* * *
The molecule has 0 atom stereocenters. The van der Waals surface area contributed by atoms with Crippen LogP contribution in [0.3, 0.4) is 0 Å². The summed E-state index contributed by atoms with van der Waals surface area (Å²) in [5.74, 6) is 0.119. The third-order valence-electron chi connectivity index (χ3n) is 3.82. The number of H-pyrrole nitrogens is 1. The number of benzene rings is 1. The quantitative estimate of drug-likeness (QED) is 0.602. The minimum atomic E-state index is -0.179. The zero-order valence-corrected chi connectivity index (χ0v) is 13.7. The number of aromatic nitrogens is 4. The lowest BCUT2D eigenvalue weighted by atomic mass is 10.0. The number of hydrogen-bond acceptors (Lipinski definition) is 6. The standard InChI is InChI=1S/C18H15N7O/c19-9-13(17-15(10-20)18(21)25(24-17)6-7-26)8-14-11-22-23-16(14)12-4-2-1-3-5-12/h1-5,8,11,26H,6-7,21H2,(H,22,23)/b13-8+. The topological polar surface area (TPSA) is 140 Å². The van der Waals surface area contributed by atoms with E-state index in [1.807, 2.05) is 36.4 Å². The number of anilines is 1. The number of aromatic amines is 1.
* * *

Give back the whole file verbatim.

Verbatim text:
The molecule has 0 atom stereocenters. The van der Waals surface area contributed by atoms with Crippen LogP contribution in [0.3, 0.4) is 0 Å². The summed E-state index contributed by atoms with van der Waals surface area (Å²) in [5.74, 6) is 0.119. The third-order valence-electron chi connectivity index (χ3n) is 3.82. The number of H-pyrrole nitrogens is 1. The number of benzene rings is 1. The quantitative estimate of drug-likeness (QED) is 0.602. The minimum atomic E-state index is -0.179. The zero-order valence-corrected chi connectivity index (χ0v) is 13.7. The number of aromatic nitrogens is 4. The lowest BCUT2D eigenvalue weighted by atomic mass is 10.0. The number of hydrogen-bond acceptors (Lipinski definition) is 6. The standard InChI is InChI=1S/C18H15N7O/c19-9-13(17-15(10-20)18(21)25(24-17)6-7-26)8-14-11-22-23-16(14)12-4-2-1-3-5-12/h1-5,8,11,26H,6-7,21H2,(H,22,23)/b13-8+. The topological polar surface area (TPSA) is 140 Å². The van der Waals surface area contributed by atoms with E-state index in [1.807, 2.05) is 36.4 Å². The number of anilines is 1. The number of aromatic amines is 1.